Date: 19th–20th century
Culture: Beja peoples
Medium: Cotton, leather, beads, cowrie shells, palm leaf
Dimensions: Width: 171 1/2 in. (435.6 cm)
Credit Line: Gift of Jerome Vogel and Susan Vogel in memory of Shirley Gordon Nichols, 1996
Accession Number: 1996.455
This monumental and elaborate creation is a tent divider, or te saqwit, from the Beja peoples of eastern Africa. Positioned on the threshold between day and night quarters, a te saqwit is an expansive, palm-fiber-lined canvas whose decorative motifs are related to Beja conceptions of love and fertility. The surface of the rich red textile features the application of a band of cowrie shells that extends around the perimeter of an interior field of beadwork arranged in complex geometric configurations of rectangles, disks, and triangles. The cowrie shells, crescent shapes, and full moons are related to female fertility. Cowrie shells are also associated with a divining system used by most Sudanese populations to predict the future. It has therefore been suggested that some of the decorative passages of this textile may be related to the clusters of elements that are cast by female diviners and visually interpreted during this practice. The embroidered emblems are also associated with livestock brands used in this pastoralist society as powerful protective symbols. This dynamic expanse of abstract decoration may also safeguard the household, an idea reinforced by another textile commonly found in Beja interiors that features a variety of Islamic symbols to deter spirit entities, or jinns, that are credited with inflicting madness.
The te saqwit is the visual centerpiece of the otherwise sparse Beja domestic interior. Bidago (individual Beja tents), surprisingly lightweight structures, are owned, assembled, and maintained by a household's principle female member. The design—curved ribs stretched between two main supports covered with palm-leaf mats—has remained consistent over several centuries. The interior space is split into two levels that are subdivided into four distinct areas. Use of the left half is limited to women, while the right half is reserved for men; the front area is reserved for daily chores and the raised rear area serves as the night quarters. The sleeping quarters are separated from the front of the tent by the te saqwit, which is hung from the rafters. The size of the tent is a sign of household wealth, and the visual appeal of the te saqwit is considered a direct reflection of the industriousness and good taste of its female owner.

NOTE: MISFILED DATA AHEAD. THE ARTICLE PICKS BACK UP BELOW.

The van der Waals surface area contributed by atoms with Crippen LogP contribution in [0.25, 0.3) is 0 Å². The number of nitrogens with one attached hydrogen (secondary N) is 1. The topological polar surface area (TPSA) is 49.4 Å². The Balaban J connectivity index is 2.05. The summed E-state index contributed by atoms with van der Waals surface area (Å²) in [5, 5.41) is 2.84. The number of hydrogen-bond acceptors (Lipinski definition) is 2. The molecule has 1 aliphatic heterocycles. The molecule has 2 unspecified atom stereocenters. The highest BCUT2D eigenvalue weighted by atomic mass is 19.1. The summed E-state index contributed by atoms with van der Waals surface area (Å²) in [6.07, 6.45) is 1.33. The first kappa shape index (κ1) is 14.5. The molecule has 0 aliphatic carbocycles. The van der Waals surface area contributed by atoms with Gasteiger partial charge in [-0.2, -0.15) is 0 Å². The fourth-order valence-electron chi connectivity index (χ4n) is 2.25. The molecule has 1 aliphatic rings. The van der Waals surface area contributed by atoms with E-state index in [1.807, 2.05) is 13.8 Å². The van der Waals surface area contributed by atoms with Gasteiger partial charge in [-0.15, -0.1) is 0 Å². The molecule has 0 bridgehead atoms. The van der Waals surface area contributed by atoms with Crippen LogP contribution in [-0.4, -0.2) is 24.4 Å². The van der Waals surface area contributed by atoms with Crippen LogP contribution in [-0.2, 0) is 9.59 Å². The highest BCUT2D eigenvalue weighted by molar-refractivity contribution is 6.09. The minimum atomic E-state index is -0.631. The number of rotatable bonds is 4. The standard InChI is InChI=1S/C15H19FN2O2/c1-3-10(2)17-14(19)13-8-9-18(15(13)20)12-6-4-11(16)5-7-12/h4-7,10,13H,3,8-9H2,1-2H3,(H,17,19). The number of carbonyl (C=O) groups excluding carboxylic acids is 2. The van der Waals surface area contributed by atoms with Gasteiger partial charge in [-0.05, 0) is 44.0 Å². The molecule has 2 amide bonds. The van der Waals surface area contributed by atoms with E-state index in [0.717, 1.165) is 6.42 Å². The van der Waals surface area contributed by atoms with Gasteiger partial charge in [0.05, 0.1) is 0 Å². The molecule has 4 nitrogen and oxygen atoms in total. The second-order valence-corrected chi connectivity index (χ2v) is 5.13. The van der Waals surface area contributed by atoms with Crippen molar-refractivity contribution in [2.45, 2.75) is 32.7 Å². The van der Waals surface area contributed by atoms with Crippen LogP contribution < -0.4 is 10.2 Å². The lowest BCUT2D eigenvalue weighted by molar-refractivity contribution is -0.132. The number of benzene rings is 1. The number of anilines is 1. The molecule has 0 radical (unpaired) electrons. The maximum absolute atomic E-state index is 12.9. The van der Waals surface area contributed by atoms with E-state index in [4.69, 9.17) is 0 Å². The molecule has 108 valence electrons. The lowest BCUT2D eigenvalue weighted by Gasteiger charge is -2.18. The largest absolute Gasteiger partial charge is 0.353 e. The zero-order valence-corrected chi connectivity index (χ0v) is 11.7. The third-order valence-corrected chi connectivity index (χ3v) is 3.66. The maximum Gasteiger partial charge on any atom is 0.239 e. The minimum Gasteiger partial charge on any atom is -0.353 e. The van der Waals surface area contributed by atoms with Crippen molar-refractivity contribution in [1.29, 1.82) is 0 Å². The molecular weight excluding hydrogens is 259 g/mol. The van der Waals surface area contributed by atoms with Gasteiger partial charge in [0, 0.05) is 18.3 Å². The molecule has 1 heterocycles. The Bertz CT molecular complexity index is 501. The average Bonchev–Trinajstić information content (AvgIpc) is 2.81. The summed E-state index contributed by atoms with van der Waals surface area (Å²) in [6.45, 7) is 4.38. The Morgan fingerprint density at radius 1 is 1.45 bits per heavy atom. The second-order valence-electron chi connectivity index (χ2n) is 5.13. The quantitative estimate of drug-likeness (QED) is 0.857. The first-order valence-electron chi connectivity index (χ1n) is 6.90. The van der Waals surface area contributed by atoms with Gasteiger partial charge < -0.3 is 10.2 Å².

The Beja are nomadic pastoralists who inhabit tent camps in the desert and semi-desert areas between the Nile and the Red Sea. Their itinerant communities may be moved on camelback within a matter of hours. The Beja generally establish their settlements in uninhabited sites that are occupied anywhere from a few days to a few years, depending on the appeal of its wells, pastures, and markets.
This work derives from an important tradition of African nomadic architecture and is absolutely unique–there are no other known examples in any Western collections. A monumental element designed to delimit an interior space, it is also significant in its blending of multiple artistic categories—it being an architectural element of an interesting multimedia nature.
Although this artwork appears on the 20th-century segment of the Timeline, it is ascribed a date of 19th–20th century.